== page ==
Affordable Medicines Facility-malaria

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The Affordable Medicines Facility-malaria (AMFm)
Founded April 2009 (2009-04) (launched) and July 2010 (2010-07) (began operations)
Headquarters
  • Geneva, Switzerland
Area served Phase 1: Cambodia, Ghana, Kenya, Madagascar, Niger, Nigeria, Tanzania (mainland and Zanzibar), Uganda
Focus(es) Innovative financing mechanism to expand access to the most effective treatment for malaria, artemisinin-based combination therapies (ACTs)
Website theglobalfund.org/en/amfm

The Affordable Medicines Facility-malaria (AMFm) is a financing mechanism intended to expand access to affordable and effective antimalarial medication (artemisinin-based combination therapies, ACTs). It works primarily through the commercial private sector, in addition to the public and non-governmental organization sectors which are the more traditional routes for development assistance in malaria control. Its goal is to drive down the price of the most effective malaria medicines so that millions of people can afford to buy them.[1] The program has been called "one of the most important recent advances in fighting malaria" and "a triumph of international cooperation."[1] The AMFm is hosted and managed by the Global Fund to Fight AIDS, Tuberculosis and Malaria in Geneva, Switzerland.[2]

The premise of the AMFm is that a factory-gate global subsidy, with measures to support its implementation, will save lives and reduce malaria-related mortality by increasing access to ACTs, and delay the onset of widespread resistance to the artemisinin in ACTs. It includes three elements: (i) price reductions through negotiations with ACT manufacturers, (ii) a buyer subsidy through a 'co-payment' at the top of the global supply chain and (iii) supporting interventions at the country level to promote the appropriate use of ACTs.[3]

AMFm Phase 1 was formally launched in April 2009[4] and began operations in July 2010.[5] AMFm Phase 1 is being implemented through nine pilot programs in eight countries: Cambodia, Ghana, Kenya, Madagascar, Niger, Nigeria, Tanzania (mainland and Zanzibar) and Uganda.[5] There are early signs AMFm Phase 1 is effectively increasing availability and decreasing prices of ACTs;[6] however the Global Fund Board will only take a decision on the future of AMFm at the end of 2012 on the basis of an independent evaluation.[5] As part of the Copenhagen Consensus 2012, a panel of leading economists concluded that the AMFm was "one of the best returns on health that could be made globally" and ranked it two of 16 priority solutions to advance global welfare.[7]

Background[edit]

Malaria is a life-threatening disease caused by parasites that are transmitted to humans through the bites of infected mosquitoes. Plasmodium falciparum is the species of the malaria parasite that causes the vast majority of severe disease and death. In 2010, there were about 216 million cases of malaria globally, and about 655,000 deaths – mostly among children in Africa.[8] Yet, malaria is preventable and treatable.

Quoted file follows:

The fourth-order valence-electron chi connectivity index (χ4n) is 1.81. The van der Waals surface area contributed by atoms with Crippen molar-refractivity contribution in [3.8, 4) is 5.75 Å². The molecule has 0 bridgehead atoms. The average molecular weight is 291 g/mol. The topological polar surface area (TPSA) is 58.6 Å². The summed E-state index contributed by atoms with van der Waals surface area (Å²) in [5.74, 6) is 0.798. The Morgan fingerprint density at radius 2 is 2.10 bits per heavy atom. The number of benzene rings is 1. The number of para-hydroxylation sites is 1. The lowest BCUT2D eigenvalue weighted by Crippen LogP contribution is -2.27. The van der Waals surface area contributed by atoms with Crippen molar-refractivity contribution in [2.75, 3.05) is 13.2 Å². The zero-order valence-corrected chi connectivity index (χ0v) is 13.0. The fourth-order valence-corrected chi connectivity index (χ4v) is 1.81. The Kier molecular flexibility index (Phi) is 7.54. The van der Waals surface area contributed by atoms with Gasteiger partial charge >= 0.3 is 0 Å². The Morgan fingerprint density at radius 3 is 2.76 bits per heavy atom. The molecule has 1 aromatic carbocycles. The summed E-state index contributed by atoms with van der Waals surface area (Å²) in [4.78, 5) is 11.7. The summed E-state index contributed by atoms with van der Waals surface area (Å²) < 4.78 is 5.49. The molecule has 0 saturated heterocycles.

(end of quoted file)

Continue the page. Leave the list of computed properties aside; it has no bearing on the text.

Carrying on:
The most effective treatment for malaria are ACTs which combine artemisinin with another antimalarial medication.[9] ACTs are recommended by the World Health Organization (WHO) as first-line treatment for uncomplicated P. falciparum malaria[10] and, in 2004, the Global Fund to Fight AIDS, Tuberculosis and Malaria, the largest global funding source for malaria control,[11] began reprogramming all approved grants to procure ACTs in areas with high levels of drug resistance.[12] However, ACTs account for only one in five antimalarial treatments taken and, until the advent of the Affordable Medicines Facility-malaria (AMFm), were provided almost entirely by the public sector.[13] Over 60 percent of patients in malaria endemic areas access anti-malarial treatment through the private sector but, before the AMFm, the private sector only accounted for about 5 percent of all ACTs provided.[14] ACTs are more expensive than the less-effective first-line malaria treatments, such as chloroquine (CQ), sulfadoxine/pyrimethamine (SP) and amodiaquine (AQ), which usually cost less than US$1.[15][dead link] Therefore, unsubsidized, quality-assured ACTs are not affordable by many of the people who need them in malaria-endemic countries.[16] This leads to avoidable complications or death, since people either do not receive treatment or use cheaper, less effective antimalarials. Further, if patients use artemisinin monotherapies, this increases the risk of widespread resistance to artemisinin.[17]